The patient: “Heather,” a woman in her early 60’s, who has endured allergic sensitivities as long as she could remember. Her troubling symptoms varied, from skin rashes to intestinal cramping.
Why she came to see me: She initially came to have her diet and allergies evaluated after not having any success with a myriad of other health care providers over the years. She experienced skin allergies as well as food reactions that came and went without any rhyme or reason. For example, she would react to certain foods at one time and then be tolerant a few weeks later. She developed a skin rash to a wool sweater one season and then the next year tolerated it without a problem. During one of our follow-up visits, I asked her about what other issues she had and she mentioned a persistent cyst on her upper back.
How I evaluated her: The suspicious cyst was located near her shoulder blade adjacent to her spine. It was relatively superficial and the size of a nickel. On palpation, it presented as moderately tender with evidence of some deeper fluid accumulation. At the surface, there was evidence of scar tissue around what appeared to be the opening of a sebaceous gland. (Sebaceous glands are the oil-producing glands that surround hair follicles).
How we addressed her problem: I explained to Heather that even though I had residential training in minor and orificial surgery, the State of Connecticut did not permit naturopathic physicians to perform surgery. I could, however, use a scalpel to remove superficial scar tissue from the area overlying the cyst. This procedure is called “wound debriding,” or removing non-vital tissue, and thus technically not surgery. (Note: If it looked either deeply complex, requiring surgical removal, or potentially cancerous, I would have referred Heather to a dermatologist.)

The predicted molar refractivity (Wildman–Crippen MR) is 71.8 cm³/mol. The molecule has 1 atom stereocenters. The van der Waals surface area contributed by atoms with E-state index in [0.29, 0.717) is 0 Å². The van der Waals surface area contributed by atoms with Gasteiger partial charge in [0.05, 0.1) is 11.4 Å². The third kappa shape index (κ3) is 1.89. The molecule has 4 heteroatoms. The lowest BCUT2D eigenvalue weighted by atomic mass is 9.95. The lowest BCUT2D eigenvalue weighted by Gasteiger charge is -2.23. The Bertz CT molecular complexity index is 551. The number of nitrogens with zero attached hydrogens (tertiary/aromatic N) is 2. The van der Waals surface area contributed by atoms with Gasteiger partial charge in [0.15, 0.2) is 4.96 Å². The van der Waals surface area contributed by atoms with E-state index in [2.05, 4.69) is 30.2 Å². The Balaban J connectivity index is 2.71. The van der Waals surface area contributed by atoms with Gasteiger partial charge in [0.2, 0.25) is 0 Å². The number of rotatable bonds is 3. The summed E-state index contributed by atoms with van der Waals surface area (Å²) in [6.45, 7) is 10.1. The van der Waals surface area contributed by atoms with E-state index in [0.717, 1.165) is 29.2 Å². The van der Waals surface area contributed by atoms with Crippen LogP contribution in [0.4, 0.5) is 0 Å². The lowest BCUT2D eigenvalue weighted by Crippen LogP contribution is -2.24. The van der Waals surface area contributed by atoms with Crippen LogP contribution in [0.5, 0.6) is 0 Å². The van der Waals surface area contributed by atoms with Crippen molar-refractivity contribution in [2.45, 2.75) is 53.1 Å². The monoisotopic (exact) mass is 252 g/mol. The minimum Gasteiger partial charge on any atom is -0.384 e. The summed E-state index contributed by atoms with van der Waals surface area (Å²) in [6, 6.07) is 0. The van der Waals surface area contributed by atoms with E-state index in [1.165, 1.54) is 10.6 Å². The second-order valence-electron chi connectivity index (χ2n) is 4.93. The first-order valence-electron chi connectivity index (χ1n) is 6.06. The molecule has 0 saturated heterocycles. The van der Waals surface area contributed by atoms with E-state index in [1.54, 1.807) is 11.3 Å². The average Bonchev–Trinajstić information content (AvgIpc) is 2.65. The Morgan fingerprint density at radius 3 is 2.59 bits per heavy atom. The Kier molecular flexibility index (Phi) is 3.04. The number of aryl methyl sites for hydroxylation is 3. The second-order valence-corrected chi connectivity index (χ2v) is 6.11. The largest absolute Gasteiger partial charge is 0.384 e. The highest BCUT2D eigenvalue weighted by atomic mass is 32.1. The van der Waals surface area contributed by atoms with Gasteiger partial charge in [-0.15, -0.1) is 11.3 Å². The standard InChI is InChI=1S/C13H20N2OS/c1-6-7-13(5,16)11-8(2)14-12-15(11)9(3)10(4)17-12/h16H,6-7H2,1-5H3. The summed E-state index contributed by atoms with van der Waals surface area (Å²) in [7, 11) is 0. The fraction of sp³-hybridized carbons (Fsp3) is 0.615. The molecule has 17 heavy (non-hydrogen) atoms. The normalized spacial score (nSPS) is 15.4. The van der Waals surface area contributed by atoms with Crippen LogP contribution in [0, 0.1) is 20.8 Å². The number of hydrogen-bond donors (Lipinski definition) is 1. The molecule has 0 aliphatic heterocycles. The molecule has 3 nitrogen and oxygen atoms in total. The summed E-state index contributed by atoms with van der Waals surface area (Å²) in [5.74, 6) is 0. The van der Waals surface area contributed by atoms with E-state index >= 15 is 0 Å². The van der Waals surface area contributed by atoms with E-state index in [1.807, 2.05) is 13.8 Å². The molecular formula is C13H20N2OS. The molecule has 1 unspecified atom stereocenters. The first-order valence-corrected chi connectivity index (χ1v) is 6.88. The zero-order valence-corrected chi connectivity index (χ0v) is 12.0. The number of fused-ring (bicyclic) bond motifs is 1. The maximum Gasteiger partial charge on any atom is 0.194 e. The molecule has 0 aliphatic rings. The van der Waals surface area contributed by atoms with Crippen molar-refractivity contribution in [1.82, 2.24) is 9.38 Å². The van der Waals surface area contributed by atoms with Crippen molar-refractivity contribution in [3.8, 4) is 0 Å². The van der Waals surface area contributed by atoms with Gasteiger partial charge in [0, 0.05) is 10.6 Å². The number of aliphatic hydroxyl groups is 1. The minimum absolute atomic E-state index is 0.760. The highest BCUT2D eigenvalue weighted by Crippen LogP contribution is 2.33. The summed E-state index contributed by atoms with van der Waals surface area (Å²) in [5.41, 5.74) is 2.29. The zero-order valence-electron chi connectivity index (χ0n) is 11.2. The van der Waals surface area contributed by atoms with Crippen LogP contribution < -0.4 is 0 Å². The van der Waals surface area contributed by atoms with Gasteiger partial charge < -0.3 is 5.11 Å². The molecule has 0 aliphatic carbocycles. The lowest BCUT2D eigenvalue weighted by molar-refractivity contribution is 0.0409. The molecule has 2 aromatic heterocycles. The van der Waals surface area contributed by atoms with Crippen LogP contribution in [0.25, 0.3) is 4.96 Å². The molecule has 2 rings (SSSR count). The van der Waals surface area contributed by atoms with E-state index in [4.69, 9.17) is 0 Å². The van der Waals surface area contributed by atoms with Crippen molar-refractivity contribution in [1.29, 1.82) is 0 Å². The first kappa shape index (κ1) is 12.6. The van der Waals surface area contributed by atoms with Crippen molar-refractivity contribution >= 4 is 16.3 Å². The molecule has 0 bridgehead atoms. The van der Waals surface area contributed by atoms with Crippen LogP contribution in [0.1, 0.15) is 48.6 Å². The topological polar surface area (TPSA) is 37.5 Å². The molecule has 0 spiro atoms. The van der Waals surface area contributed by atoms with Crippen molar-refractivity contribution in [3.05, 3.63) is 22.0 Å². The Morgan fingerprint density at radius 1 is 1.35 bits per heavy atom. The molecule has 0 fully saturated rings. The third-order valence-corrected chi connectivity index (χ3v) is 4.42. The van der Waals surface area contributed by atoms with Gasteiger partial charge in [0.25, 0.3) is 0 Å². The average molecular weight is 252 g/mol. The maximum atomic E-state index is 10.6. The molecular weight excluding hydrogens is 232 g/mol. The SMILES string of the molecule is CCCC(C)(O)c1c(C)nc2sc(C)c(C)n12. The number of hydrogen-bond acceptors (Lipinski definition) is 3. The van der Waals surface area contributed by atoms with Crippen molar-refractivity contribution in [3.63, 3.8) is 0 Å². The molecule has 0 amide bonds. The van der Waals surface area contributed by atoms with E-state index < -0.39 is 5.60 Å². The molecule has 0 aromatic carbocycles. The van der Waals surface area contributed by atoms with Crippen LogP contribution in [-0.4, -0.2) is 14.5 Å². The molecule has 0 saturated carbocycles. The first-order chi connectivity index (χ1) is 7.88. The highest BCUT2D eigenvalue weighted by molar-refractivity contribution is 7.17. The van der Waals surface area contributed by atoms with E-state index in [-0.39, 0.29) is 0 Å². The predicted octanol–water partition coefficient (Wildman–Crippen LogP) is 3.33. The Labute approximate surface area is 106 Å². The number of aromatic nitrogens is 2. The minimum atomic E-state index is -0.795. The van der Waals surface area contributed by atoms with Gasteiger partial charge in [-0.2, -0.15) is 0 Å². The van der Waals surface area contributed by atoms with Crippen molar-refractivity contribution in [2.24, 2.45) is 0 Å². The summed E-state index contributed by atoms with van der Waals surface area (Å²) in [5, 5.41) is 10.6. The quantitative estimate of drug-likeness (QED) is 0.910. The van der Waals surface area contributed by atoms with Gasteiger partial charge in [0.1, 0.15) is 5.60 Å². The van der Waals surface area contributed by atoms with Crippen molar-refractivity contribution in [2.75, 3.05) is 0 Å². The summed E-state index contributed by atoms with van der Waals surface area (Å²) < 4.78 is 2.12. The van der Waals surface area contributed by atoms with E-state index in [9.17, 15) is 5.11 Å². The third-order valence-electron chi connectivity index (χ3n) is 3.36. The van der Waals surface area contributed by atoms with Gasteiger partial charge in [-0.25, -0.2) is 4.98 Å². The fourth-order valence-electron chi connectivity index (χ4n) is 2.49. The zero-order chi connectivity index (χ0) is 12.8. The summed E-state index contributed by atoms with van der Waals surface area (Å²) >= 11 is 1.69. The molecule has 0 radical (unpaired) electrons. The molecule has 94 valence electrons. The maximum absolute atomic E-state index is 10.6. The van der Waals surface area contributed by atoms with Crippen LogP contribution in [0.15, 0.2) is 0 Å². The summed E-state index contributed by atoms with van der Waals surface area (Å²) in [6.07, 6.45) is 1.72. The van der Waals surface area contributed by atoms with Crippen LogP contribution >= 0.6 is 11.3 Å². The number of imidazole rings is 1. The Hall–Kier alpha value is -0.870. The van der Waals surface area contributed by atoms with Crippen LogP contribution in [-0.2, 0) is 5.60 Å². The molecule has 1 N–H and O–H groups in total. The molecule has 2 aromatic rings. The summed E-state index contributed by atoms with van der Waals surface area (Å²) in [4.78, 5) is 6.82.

Upon clearing away the overlying scarring blocking the opening to the cyst, I was able to begin to massage out fluid and a small-but-suspicious dark mass the size of a BB. What followed was entirely unexpected. A thin thorn-like spike approximately 1/3” in length emerged and I extracted it with tweezers. It was the remainder of a honey bee poison sack and stinger!
Heather remembered being stung in summer camp when she was eight years old, but never did more than take Benadryl at the time. A few years later she experienced a dramatic reaction to allergy desensitization “therapy” provided by a local allergist who pronounced her “strongly allergic” to bees and gave her an epi-pen after seeing her upper arm weep serum where he had administered her “therapeutic” injections.
I was able to express the remaining contents of the cyst and bandaged the wound.
The patient’s progress: What surprised both of us is that in the ensuing months, Heather’s chronic allergies began to improve, and a nagging muscular stiffness that she had most of her life in her upper back waned as well. Quite amazing that a foreign body, inserted in one’s youth, can play havoc over one’s entire life.